If you’ve gotten back quite a ways in your English genealogy research—we’re talking Middle Ages here—you might be interested in the Soldier in Later Medieval England project database of nearly 90,000 soldiers in the Hundred Years’ War from 1369 to 1453.
The names come from muster rolls in the British national archives. According to the project Web site, the documents “would probably have been drawn up in advance of a campaign, and then annotated at least once, during a formal muster at the port of embarkation.”
See the project Web site for more information on the muster rolls.
You can search on a first or last name, rank or several other parameters. Read the search tips before beginning.
Results show the soldier’s name, status (his title, such as esquire or baron), rank (archer, man-at-arms, etc.), captain’s and commander’s names, years served, nature of activity (“keeping of the sea,” “standing force,” etc.), a reference number for the source of the information, and a membrane (page) number.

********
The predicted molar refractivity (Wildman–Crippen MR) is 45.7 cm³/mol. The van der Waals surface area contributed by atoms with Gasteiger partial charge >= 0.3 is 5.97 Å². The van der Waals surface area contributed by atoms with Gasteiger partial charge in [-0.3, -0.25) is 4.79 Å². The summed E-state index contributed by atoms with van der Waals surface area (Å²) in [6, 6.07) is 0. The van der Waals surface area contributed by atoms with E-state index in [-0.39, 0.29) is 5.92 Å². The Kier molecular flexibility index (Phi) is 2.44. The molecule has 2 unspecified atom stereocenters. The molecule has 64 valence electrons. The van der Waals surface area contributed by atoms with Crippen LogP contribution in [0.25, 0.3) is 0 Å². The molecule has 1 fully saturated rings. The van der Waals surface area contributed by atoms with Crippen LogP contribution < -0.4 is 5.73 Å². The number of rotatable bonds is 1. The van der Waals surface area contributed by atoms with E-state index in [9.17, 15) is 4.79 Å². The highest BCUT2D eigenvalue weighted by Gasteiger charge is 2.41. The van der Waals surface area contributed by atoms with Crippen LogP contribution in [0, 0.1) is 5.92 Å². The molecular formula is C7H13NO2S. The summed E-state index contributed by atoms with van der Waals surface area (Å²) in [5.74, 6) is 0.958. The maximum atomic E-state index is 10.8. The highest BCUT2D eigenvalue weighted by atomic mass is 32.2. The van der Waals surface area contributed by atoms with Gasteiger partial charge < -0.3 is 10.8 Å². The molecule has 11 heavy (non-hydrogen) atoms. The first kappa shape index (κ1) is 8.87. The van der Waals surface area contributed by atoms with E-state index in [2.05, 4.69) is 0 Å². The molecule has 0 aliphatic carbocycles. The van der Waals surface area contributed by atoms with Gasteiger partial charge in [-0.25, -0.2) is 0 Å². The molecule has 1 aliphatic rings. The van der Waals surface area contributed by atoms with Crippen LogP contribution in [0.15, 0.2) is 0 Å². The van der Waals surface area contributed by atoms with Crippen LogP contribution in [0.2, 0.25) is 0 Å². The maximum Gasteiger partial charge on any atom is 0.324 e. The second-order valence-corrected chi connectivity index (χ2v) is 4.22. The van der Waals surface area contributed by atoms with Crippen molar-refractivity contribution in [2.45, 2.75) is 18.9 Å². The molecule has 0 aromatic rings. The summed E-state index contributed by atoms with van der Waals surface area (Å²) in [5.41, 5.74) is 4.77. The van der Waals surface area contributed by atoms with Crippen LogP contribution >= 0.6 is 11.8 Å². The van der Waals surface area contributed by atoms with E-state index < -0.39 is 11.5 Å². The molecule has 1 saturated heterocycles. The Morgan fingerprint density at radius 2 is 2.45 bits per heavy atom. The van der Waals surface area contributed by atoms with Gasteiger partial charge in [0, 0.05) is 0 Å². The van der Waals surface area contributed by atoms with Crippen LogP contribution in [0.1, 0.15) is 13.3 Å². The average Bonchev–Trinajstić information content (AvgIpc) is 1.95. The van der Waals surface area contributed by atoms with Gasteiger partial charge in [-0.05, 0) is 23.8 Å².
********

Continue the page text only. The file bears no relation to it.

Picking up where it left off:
There’s also a Protection Database of 20,000 names from letters of protection and powers of attorney between 1369 and 1453. These documents would, respectively, protect a soldier from prosecution during his absence or authorize a legal representative to act on his behalf.
If you should discover a Hundred Years’ War ancestor, check out the list of publications from Soldier of Later Medieval England project scholars at the University of Reading and University of Southampton.
Thanks to Tara Calishain of ResearchBuzz for this tip.